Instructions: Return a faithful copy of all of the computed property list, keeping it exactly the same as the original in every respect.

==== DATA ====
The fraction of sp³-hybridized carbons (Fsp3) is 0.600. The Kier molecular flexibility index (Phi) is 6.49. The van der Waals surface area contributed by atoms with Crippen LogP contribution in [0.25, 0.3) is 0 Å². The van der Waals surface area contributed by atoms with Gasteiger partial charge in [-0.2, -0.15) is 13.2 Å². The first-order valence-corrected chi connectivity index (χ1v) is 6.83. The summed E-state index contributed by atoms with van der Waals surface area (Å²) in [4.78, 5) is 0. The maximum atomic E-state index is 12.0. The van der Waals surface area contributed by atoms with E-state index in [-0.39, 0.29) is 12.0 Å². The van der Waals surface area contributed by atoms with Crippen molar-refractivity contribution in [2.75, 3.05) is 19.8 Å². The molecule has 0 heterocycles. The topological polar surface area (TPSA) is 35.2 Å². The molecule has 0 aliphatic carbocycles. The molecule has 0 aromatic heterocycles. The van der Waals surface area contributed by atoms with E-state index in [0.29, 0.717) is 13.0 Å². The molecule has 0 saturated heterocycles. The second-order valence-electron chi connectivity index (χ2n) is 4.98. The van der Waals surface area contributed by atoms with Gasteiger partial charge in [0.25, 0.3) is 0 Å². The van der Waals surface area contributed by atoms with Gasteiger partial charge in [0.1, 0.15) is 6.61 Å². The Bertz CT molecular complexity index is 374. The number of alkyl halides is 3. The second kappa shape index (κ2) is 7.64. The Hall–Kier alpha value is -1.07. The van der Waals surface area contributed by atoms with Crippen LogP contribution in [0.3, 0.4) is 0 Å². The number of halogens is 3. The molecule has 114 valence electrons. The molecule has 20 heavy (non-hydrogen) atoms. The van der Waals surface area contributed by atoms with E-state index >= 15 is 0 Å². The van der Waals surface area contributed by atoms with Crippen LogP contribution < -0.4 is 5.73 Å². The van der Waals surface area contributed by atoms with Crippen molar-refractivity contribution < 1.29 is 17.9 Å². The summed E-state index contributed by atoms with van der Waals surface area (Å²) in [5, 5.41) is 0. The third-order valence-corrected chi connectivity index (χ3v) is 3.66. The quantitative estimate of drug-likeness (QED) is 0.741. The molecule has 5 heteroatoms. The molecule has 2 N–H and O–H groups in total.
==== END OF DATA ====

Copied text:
The fraction of sp³-hybridized carbons (Fsp3) is 0.600. The Kier molecular flexibility index (Phi) is 6.49. The van der Waals surface area contributed by atoms with Crippen LogP contribution in [0.25, 0.3) is 0 Å². The van der Waals surface area contributed by atoms with Gasteiger partial charge in [-0.2, -0.15) is 13.2 Å². The first-order valence-corrected chi connectivity index (χ1v) is 6.83. The summed E-state index contributed by atoms with van der Waals surface area (Å²) in [4.78, 5) is 0. The maximum atomic E-state index is 12.0. The van der Waals surface area contributed by atoms with E-state index in [-0.39, 0.29) is 12.0 Å². The van der Waals surface area contributed by atoms with Crippen molar-refractivity contribution in [2.75, 3.05) is 19.8 Å². The molecule has 0 heterocycles. The topological polar surface area (TPSA) is 35.2 Å². The molecule has 0 aliphatic carbocycles. The molecule has 0 aromatic heterocycles. The van der Waals surface area contributed by atoms with E-state index in [0.29, 0.717) is 13.0 Å². The molecule has 0 saturated heterocycles. The second-order valence-electron chi connectivity index (χ2n) is 4.98. The van der Waals surface area contributed by atoms with Gasteiger partial charge in [0.25, 0.3) is 0 Å². The van der Waals surface area contributed by atoms with Gasteiger partial charge in [0.1, 0.15) is 6.61 Å². The Bertz CT molecular complexity index is 374. The number of alkyl halides is 3. The second kappa shape index (κ2) is 7.64. The Hall–Kier alpha value is -1.07. The van der Waals surface area contributed by atoms with Crippen LogP contribution in [0.3, 0.4) is 0 Å². The number of halogens is 3. The molecule has 114 valence electrons. The molecule has 20 heavy (non-hydrogen) atoms. The van der Waals surface area contributed by atoms with E-state index >= 15 is 0 Å². The van der Waals surface area contributed by atoms with Crippen LogP contribution < -0.4 is 5.73 Å². The van der Waals surface area contributed by atoms with Crippen molar-refractivity contribution < 1.29 is 17.9 Å². The summed E-state index contributed by atoms with van der Waals surface area (Å²) in [5, 5.41) is 0. The third-order valence-corrected chi connectivity index (χ3v) is 3.66. The quantitative estimate of drug-likeness (QED) is 0.741. The molecule has 5 heteroatoms. The molecule has 2 N–H and O–H groups in total.